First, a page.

Wright spent some time talking about weight gain and shift workers. He has found that people doing shift work will actually gain weight on the same caloric intake that they maintained on doing daytime hours. For those of us with circadian disorders, this would be akin to working a day shift.
Finally, Wright mentioned a still ongoing study by Céline Vetter at the University of Colorado. Vetter has divided employees into chronotypes and then put them on their body's ideal shift schedule. Her results are bound to be intriguing!
There was no information on the conference booklet about the content of this talk, so I assumed it would be a critique of the lack of sleep disordered patients in research. We simply are not studied enough. However, it actually turned out to be a talk on gender, race, and ethnic diversity in the sleep professional field.
Still, as with all the talks I learned something. The researcher echoed Dr Van Cauter's thoughts on academic rejection and stated that it was normal to have your research repeatedly rejected. The message again was to keep going and to be persistent. Finally, one of the speakers talked about how Twitter had helped her to make connections and to get ahead in her career. She suggested that everyone should consider using it. I believe this information is useful to CSD-N too.
This study looked at the impact of shift duration on medical errors and adverse events in a group of medical residents. Before the policy change, residents had been working an average of 71 hours per week. This was then reduced to 61 hours. After the reduction, the residents made fewer fatal errors (60% reduction) and were involved in fewer motor vehicle accidents. This paper also found that even one long shift increased the risk of adverse events.
This study intrigued me because it was yet another clear example of the dangers of sleep deprivation. Obviously, doctors are tasked with taking care of vulnerable patients, but even non-medical professionals can be dangerous, as demonstrated by the increase in motor vehicle accidents. The researchers did however note that this study was limited by its observational and self-reported nature.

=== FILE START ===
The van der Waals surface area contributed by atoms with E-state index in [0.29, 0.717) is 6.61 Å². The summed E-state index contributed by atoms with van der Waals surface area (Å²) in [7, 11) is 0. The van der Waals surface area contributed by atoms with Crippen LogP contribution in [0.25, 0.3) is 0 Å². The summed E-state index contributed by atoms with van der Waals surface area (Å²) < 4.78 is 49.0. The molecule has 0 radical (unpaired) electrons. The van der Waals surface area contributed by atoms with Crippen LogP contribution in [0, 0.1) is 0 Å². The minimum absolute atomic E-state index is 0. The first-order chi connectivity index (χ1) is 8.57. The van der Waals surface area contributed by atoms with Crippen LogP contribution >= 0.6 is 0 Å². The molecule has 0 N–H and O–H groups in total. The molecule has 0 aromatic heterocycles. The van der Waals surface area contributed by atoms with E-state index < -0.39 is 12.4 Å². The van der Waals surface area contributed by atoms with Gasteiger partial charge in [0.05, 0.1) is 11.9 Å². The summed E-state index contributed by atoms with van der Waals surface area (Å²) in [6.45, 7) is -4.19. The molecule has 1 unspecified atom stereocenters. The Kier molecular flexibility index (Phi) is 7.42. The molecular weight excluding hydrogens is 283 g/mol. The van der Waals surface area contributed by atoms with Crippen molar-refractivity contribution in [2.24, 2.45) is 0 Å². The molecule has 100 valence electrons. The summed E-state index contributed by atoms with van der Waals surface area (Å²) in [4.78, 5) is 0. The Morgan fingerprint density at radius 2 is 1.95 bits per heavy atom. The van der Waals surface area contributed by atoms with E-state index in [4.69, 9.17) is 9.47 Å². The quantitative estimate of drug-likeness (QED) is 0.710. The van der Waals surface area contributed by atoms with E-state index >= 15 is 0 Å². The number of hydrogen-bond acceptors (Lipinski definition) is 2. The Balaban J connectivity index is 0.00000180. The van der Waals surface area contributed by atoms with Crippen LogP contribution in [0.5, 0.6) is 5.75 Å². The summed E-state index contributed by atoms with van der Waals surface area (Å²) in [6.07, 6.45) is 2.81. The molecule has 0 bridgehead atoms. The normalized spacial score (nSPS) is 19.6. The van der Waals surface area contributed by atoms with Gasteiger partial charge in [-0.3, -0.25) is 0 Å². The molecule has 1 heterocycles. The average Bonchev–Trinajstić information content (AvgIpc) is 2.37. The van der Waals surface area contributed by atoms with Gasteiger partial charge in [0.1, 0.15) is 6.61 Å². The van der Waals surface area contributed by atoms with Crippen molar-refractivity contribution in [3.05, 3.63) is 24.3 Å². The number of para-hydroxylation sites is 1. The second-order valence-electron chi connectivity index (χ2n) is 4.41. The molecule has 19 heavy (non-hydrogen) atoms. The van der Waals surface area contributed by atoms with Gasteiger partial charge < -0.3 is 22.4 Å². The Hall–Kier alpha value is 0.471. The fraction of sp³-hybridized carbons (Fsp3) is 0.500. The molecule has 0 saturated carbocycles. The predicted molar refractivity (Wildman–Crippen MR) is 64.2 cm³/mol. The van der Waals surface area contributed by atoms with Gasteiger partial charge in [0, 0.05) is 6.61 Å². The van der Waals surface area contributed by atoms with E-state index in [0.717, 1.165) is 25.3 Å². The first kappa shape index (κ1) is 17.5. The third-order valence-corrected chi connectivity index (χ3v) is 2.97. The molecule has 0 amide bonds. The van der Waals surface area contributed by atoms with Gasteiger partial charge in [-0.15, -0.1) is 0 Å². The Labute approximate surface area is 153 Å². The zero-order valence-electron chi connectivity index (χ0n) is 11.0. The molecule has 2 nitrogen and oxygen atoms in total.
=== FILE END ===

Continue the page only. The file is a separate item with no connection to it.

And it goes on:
This paper looked at the health costs associated with sleep durations. In this paper, short sleepers were classified as <6 hours; average as 7-8 hours; and long as 9+ hours. Analysis indicated that long sleepers have the highest total health expenditures. I would posit that this is because long sleeping is a symptom rather than an outcome. In other words, many people need to sleep a lot because they are not healthy. It's not that sleeping a lot makes them unhealthy. This research also noted that both short and long sleepers have the highest prescription expenditure and overall health costs. I would assert that this is because many/most short sleepers are not choosing to be short sleepers. Economic circumstance, illness, and sleep disorders are instead shortening their sleeping periods.
This was an absolutely fascinating talk and others in the room appeared to agree. The researchers noted that there is a higher prevalence of poor sleep amongst racial ethnic minorities and those of low socioeconomic status. So they decided to try a low cost yoga intervention to see if it would improve sleep.
Researchers simply held a series of yoga classes, including one class on home-based yoga. They also held one to three sessions on sleep hygiene. These classes took place within the low income housing unit itself over a six week period. Results indicated that an astonishing 80% of participants had improvements in sleep.
While yoga won't cure our circadian disorders it seems to me that it could be useful in helping sleep quality. Might be worth a try for some!
This was another interesting and lively presentation. In this study, researchers analysed sleep outcomes in adolescents before and after a 27 minute delay in school start times. Dr Sharkey mentioned that before the delay, the students were essentially on a rotating shift schedule as their weekday and weekend sleep times were so different. The original school run time was 7.33am to 1.59pm, and the experimental time was 8am to 2.25pm.
292 students completed the baseline questionnaire and 371 students completed it after the new start time. 127 students in total completed both.
Results showed that there was no significant change in the adolescents' bedtimes during the week, but that their wake times were delayed by 28 minutes, which was a nearly identical amount to the actual delay. Given that it's estimated 70% of teenagers suffer with a temporary form of DSPD, it makes complete sense that their bedtime would not change and that instead their wake time would be later.
Rather tellingly, those students in favour of the change had longer sleep latencies and got more sleep than those against it. It was unclear to me why non-delayed students were suddenly getting less sleep with a later school start time, but perhaps this was due to the timing of extracurricular activities being pursued later.